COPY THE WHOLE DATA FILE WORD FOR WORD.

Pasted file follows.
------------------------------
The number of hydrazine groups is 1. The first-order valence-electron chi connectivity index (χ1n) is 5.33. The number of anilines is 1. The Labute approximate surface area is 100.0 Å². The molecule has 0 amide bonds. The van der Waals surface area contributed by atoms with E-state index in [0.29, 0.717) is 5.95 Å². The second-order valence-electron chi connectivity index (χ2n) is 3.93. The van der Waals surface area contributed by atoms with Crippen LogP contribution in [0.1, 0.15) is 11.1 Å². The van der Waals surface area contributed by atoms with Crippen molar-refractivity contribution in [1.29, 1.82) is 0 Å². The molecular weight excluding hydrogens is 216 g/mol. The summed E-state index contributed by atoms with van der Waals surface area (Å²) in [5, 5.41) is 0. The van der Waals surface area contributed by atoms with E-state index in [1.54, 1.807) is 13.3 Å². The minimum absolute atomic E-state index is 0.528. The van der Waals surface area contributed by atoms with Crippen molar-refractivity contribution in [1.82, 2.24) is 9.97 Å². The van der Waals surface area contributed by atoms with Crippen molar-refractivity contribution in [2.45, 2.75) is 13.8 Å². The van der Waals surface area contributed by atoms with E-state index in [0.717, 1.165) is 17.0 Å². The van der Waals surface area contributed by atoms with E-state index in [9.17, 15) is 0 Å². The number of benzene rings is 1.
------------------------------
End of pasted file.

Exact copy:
The number of hydrazine groups is 1. The first-order valence-electron chi connectivity index (χ1n) is 5.33. The number of anilines is 1. The Labute approximate surface area is 100.0 Å². The molecule has 0 amide bonds. The van der Waals surface area contributed by atoms with E-state index in [0.29, 0.717) is 5.95 Å². The second-order valence-electron chi connectivity index (χ2n) is 3.93. The van der Waals surface area contributed by atoms with Crippen LogP contribution in [0.1, 0.15) is 11.1 Å². The van der Waals surface area contributed by atoms with Crippen molar-refractivity contribution in [1.29, 1.82) is 0 Å². The molecular weight excluding hydrogens is 216 g/mol. The summed E-state index contributed by atoms with van der Waals surface area (Å²) in [5, 5.41) is 0. The van der Waals surface area contributed by atoms with E-state index in [1.54, 1.807) is 13.3 Å². The minimum absolute atomic E-state index is 0.528. The van der Waals surface area contributed by atoms with Crippen molar-refractivity contribution in [1.82, 2.24) is 9.97 Å². The van der Waals surface area contributed by atoms with Crippen molar-refractivity contribution in [2.45, 2.75) is 13.8 Å². The van der Waals surface area contributed by atoms with E-state index in [0.717, 1.165) is 17.0 Å². The van der Waals surface area contributed by atoms with E-state index in [9.17, 15) is 0 Å². The number of benzene rings is 1.